Microsoft Azure is dedicated to guarantee high quality of service to its customers, in particular, during periods of high customer activity, while controlling cost. We employ a Data Science (DS) driven solution to predict user load and leverage these predictions to optimize resource allocation. To this end, we built the Seagull infrastructure that processes per-server telemetry, validates the data, trains and deploys ML models. The models are used to predict customer load per server (24h into the future), and optimize service operations. Seagull continually re-evaluates accuracy of predictions, fallback to previously known good models and triggers alerts as appropriate. We deployed this infrastructure in production for PostgreSQL and MySQL servers across all Azure regions, and applied it to the problem of scheduling server backups during low-load time. This minimizes interference with user-induced load and improves customer experience.
Developing modern systems software is a complex task that combines business logic programming and Software Performance Engineering (SPE). The later is an experimental and labor-intensive activity focused on optimizing the system for a given hardware, software, and workload (hw/sw/wl) context. Today's SPE is performed during build/release phases by specialized teams, and cursed by: 1) lack of standardized and automated tools, 2) significant repeated work as hw/sw/wl context changes, 3) fragility induced by a "one-size-fit-all" tuning (where improvements on one workload or component may impact others). The net result: despite costly investments, system software is often outside its optimal operating point - anecdotally leaving 30% to 40% of performance on the table. The recent developments in Data Science (DS) hints at an opportunity: combining DS tooling and methodologies with a new developer experience to transform the practice of SPE. In this paper we present: MLOS, an ML-powered infrastructure and methodology to democratize and automate Software Performance Engineering. MLOS enables continuous, instance-level, robust, and trackable systems optimization. MLOS is being developed and employed within Microsoft to optimize SQL Server performance. Early results indicated that component-level optimizations can lead to 20%-90% improvements when custom-tuning for a specific hw/sw/wl, hinting at a significant opportunity. However, several research challenges remain that will require community involvement. To this end, we are in the process of open-sourcing the MLOS core infrastructure, and we are engaging with academic institutions to create an educational program around Software 2.0 and MLOS ideas.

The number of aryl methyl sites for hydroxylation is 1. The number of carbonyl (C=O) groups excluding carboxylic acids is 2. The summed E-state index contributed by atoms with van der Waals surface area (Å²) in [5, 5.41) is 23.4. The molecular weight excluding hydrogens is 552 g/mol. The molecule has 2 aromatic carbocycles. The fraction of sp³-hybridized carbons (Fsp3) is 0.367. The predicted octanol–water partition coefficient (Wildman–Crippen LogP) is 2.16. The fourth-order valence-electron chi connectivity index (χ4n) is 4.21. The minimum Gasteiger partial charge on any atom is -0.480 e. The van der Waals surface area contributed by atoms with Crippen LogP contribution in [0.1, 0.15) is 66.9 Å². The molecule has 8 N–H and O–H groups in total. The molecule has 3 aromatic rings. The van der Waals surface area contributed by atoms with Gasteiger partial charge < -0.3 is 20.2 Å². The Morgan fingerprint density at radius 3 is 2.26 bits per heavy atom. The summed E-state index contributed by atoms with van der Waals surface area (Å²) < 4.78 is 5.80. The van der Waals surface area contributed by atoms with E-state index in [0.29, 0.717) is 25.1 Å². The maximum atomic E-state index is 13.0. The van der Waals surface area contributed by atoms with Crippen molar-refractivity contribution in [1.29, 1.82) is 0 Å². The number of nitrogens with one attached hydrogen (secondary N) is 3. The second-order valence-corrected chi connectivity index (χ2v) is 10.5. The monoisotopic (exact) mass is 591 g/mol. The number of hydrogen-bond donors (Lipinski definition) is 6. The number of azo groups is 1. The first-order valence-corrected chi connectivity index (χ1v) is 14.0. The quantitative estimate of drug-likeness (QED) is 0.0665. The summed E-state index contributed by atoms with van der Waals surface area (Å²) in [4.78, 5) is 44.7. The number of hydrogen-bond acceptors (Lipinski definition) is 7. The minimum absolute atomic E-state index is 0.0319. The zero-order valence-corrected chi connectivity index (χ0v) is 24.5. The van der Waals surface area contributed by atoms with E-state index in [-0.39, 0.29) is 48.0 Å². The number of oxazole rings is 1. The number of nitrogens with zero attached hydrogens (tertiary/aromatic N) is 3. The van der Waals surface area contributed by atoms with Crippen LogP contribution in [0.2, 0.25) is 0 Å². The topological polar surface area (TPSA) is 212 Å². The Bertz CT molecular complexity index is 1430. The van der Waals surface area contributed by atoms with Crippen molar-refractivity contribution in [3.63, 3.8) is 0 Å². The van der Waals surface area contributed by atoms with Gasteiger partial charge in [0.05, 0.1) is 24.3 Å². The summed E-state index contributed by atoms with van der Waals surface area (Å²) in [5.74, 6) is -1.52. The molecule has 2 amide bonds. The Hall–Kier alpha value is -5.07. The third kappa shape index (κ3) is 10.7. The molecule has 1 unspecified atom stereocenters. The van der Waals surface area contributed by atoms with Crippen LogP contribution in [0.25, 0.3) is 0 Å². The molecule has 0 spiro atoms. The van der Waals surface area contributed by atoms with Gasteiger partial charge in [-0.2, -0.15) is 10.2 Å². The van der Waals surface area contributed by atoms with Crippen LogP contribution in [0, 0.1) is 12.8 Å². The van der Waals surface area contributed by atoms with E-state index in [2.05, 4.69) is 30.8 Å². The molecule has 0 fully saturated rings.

The recent success of machine learning (ML) has led to an explosive growth both in terms of new systems and algorithms built in industry and academia, and new applications built by an ever-growing community of data science (DS) practitioners. This quickly shifting panorama of technologies and applications is challenging for builders and practitioners alike to follow. In this paper, we set out to capture this panorama through a wide-angle lens, by performing the largest analysis of DS projects to date, focusing on questions that can help determine investments on either side. Specifically, we download and analyze: (a) over 6M Python notebooks publicly available on GITHUB, (b) over 2M enterprise DS pipelines developed within COMPANYX, and (c) the source code and metadata of over 900 releases from 12 important DS libraries. The analysis we perform ranges from coarse-grained statistical characterizations to analysis of library imports, pipelines, and comparative studies across datasets and time. We report a large number of measurements for our readers to interpret, and dare to draw a few (actionable, yet subjective) conclusions on (a) what systems builders should focus on to better serve practitioners, and (b) what technologies should practitioners bet on given current trends. We plan to automate this analysis and release associated tools and results periodically.